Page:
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Before Madam C.J. Walker Became A Haircare Millionaire, There Was Christiana Carteaux Bannister

 

Christiana Carteaux Bannister. Public domain image

Madam C. J. Walker, regarded as the first African-American woman to become a self-made millionaire, made her fortune on beauty products in the early 1900s, an era where millionaires were making their fortune through the monopoly of goods such as coal, lumber, and transportation.

Born to enslaved parents, she was widely known for her philanthropy and activism. But Before Walker became a haircare millionaire, and even before Annie Turnbo Malone became a beauty hero, there was Christiana Carteaux Bannister. Not many know about her and her story as her second husband’s achievements eclipsed hers.

Edward Mitchell Bannister, her second husband, was a well-known artist, who rose to fame thanks to the support he received from Christiana. She owned salons both in Boston and Worcester and thrived as an independent businesswoman who called herself a self-styled “hair doctress.” She used her fame and success to support her husband’s art career and other Black people around her while supporting the abolitionist cause.

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However, while her husband is celebrated for his artistry, not much is known about Christiana, who did so much for him and the Black community despite being a haircare pioneer. Even when she passed away in 1902, she was buried next to her husband, but no marker was placed for her.

Born Christiana Babcock in Rhode Island somewhere between 1819 and 1820, her parents were of Black and Native American ancestry, and historians believe she was descended from enslaved men and women that worked the plantations of South County during the eighteenth century.

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She learned hairdressing from her brother’s family. Her brother Charles, was the husband of Cecelia Remond, a hairdresser who came from a prominent family in Salem, Massachusetts. As Christiana learned the hairdressing trade from her brother’s family, she also got to mingle with prominent Black persons and abolitionists.

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While in Boston, Christiana first worked as a hatmaker and married Desiline Carteaux, a clothes dealer. The two broke up in 1850. Between 1847 to 1871, Christiana operated a hair salon after having learned hairdressing. She would go on to operate four others. She called herself Madame Carteaux and advertised her business in William Lloyd Garrison‘s abolitionist newspaper The Liberator, stating the services she offered, including dyeing and selling “a Hair Restorative, which cannot be excelled, as it produces new hair where baldness has taken place.”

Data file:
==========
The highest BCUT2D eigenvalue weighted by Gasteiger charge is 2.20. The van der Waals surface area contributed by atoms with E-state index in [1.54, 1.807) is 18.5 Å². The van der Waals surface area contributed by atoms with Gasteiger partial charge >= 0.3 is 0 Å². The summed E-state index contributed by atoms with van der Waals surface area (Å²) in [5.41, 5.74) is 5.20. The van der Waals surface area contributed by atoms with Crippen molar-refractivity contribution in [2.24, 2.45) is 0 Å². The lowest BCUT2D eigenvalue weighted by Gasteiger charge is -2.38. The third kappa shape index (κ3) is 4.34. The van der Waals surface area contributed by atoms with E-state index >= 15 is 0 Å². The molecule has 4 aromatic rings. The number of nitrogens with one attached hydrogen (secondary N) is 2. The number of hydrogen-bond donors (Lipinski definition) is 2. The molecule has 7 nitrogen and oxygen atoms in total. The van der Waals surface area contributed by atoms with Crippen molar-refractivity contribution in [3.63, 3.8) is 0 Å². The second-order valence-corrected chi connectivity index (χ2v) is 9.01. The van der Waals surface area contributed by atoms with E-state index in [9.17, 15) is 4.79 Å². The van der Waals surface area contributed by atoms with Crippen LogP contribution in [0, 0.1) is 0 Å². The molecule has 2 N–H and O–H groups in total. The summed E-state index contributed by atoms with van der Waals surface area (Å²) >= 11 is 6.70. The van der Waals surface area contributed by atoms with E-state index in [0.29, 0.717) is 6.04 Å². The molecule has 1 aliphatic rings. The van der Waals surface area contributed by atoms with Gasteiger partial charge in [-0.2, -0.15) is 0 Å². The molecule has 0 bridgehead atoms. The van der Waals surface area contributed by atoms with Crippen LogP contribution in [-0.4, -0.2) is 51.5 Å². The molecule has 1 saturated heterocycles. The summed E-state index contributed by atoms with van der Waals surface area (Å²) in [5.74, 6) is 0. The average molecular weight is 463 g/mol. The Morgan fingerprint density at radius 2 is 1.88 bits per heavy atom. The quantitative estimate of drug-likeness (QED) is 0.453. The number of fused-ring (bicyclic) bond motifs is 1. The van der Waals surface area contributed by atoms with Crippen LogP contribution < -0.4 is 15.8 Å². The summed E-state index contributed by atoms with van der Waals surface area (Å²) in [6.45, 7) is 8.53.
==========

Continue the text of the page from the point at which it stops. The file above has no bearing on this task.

Historians say that hair salons at the time catered to men but Christiana also advertised to women, stating in The Liberator that women would be “waited on at their residences, either in or out of town.”

Her hair salons also became popular meeting places for African American and white abolitionists, and it was through her haircare work that she met her second husband, Edward. He applied for work as a barber in her salon in Boston and after hiring him, the two married on June 10, 1857. Edward later left his job at the salon and followed his dream of becoming an artist with Christiana’s salon earnings.

“I would have made out very poorly had it not been for her … my greatest successes have come through her, either through her criticisms of my pictures, or the advice she would give me in the matter of placing them in public,” Edward later said of his wife.

While living in Boston, Edward and Christiana boarded with abolitionists Lewis and Harriet Bell Hayden. They worked with the Hayden family in operating Boston’s Underground Railroad helping runaway slaves escape to freedom. Christiana also used her status as a middle-class female business owner to help raise money to support the 54th Massachusetts Regiment of Black soldiers during the Civil War.

She continued to support her fellow Blacks after the Civil War by creating the Home for Aged and Colored Women, a nursing home for elderly Black women in Providence when she moved there in 1869. The home is today known as the Bannister Nursing Care Center. While in Providence, she opened another salon and became a patron of the arts.

Christiana earned wealth through her businesses but she passed away with little money. She reportedly suffered from dementia during her last days. After being buried next to her husband with no marker, Christiana finally received public recognition when a bronze sculpture bust of her was unveiled at the Rhode Island State House in 2002. She was inducted into the Rhode Island Heritage Hall of Fame the following year.

“Her legacy has continued for more than 100 years, which is terrific, but most people think [the Bannister Center] had something to do with Edward Bannister. But it wasn’t — it was her,” Jane Lancaster, faculty fellow in the Center for the Study of Slavery and Justice at Brown University, told Bustle in 2018. “She’s illustrative of that small but emerging Black middle class in the middle of the 19th century. Her husband has a lot of name recognition and I always thought it would be nice to know about the people around these famous men.”

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Written by How Africa News

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